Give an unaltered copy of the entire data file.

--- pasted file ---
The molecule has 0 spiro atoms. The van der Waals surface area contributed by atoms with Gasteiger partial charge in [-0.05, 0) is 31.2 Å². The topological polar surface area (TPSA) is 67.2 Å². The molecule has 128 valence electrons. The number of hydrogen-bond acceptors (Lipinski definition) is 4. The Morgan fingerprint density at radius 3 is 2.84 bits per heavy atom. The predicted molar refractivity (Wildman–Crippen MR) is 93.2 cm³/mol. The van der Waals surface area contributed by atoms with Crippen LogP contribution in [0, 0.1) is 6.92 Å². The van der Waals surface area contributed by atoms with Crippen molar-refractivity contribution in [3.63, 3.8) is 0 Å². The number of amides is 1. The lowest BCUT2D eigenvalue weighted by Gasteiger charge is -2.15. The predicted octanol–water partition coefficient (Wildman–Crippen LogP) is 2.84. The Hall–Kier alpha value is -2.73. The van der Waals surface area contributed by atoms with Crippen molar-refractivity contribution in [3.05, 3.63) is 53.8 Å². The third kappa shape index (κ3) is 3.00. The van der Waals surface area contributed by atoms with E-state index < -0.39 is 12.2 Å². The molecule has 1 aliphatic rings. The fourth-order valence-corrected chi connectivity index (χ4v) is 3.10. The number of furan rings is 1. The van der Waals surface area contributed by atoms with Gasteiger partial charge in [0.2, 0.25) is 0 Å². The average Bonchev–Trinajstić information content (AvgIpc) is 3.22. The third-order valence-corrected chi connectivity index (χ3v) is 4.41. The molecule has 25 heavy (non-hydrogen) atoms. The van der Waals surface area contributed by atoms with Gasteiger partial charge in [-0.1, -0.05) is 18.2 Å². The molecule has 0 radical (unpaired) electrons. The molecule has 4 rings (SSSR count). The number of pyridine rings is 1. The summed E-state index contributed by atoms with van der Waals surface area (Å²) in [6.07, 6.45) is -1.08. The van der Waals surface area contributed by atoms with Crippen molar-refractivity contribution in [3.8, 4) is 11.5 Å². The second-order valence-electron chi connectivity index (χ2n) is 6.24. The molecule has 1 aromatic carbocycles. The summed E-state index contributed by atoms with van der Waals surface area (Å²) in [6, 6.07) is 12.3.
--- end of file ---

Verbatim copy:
The molecule has 0 spiro atoms. The van der Waals surface area contributed by atoms with Gasteiger partial charge in [-0.05, 0) is 31.2 Å². The topological polar surface area (TPSA) is 67.2 Å². The molecule has 128 valence electrons. The number of hydrogen-bond acceptors (Lipinski definition) is 4. The Morgan fingerprint density at radius 3 is 2.84 bits per heavy atom. The predicted molar refractivity (Wildman–Crippen MR) is 93.2 cm³/mol. The van der Waals surface area contributed by atoms with Crippen LogP contribution in [0, 0.1) is 6.92 Å². The van der Waals surface area contributed by atoms with Crippen molar-refractivity contribution in [3.63, 3.8) is 0 Å². The number of amides is 1. The lowest BCUT2D eigenvalue weighted by Gasteiger charge is -2.15. The predicted octanol–water partition coefficient (Wildman–Crippen LogP) is 2.84. The Hall–Kier alpha value is -2.73. The van der Waals surface area contributed by atoms with Crippen molar-refractivity contribution in [3.05, 3.63) is 53.8 Å². The third kappa shape index (κ3) is 3.00. The van der Waals surface area contributed by atoms with E-state index < -0.39 is 12.2 Å². The molecule has 1 aliphatic rings. The fourth-order valence-corrected chi connectivity index (χ4v) is 3.10. The number of furan rings is 1. The van der Waals surface area contributed by atoms with Gasteiger partial charge in [0.2, 0.25) is 0 Å². The average Bonchev–Trinajstić information content (AvgIpc) is 3.22. The third-order valence-corrected chi connectivity index (χ3v) is 4.41. The molecule has 25 heavy (non-hydrogen) atoms. The van der Waals surface area contributed by atoms with Gasteiger partial charge in [-0.1, -0.05) is 18.2 Å². The molecule has 0 radical (unpaired) electrons. The molecule has 4 rings (SSSR count). The number of pyridine rings is 1. The summed E-state index contributed by atoms with van der Waals surface area (Å²) in [6.07, 6.45) is -1.08. The van der Waals surface area contributed by atoms with Crippen molar-refractivity contribution in [3.8, 4) is 11.5 Å². The second-order valence-electron chi connectivity index (χ2n) is 6.24. The molecule has 1 aromatic carbocycles. The summed E-state index contributed by atoms with van der Waals surface area (Å²) in [6, 6.07) is 12.3.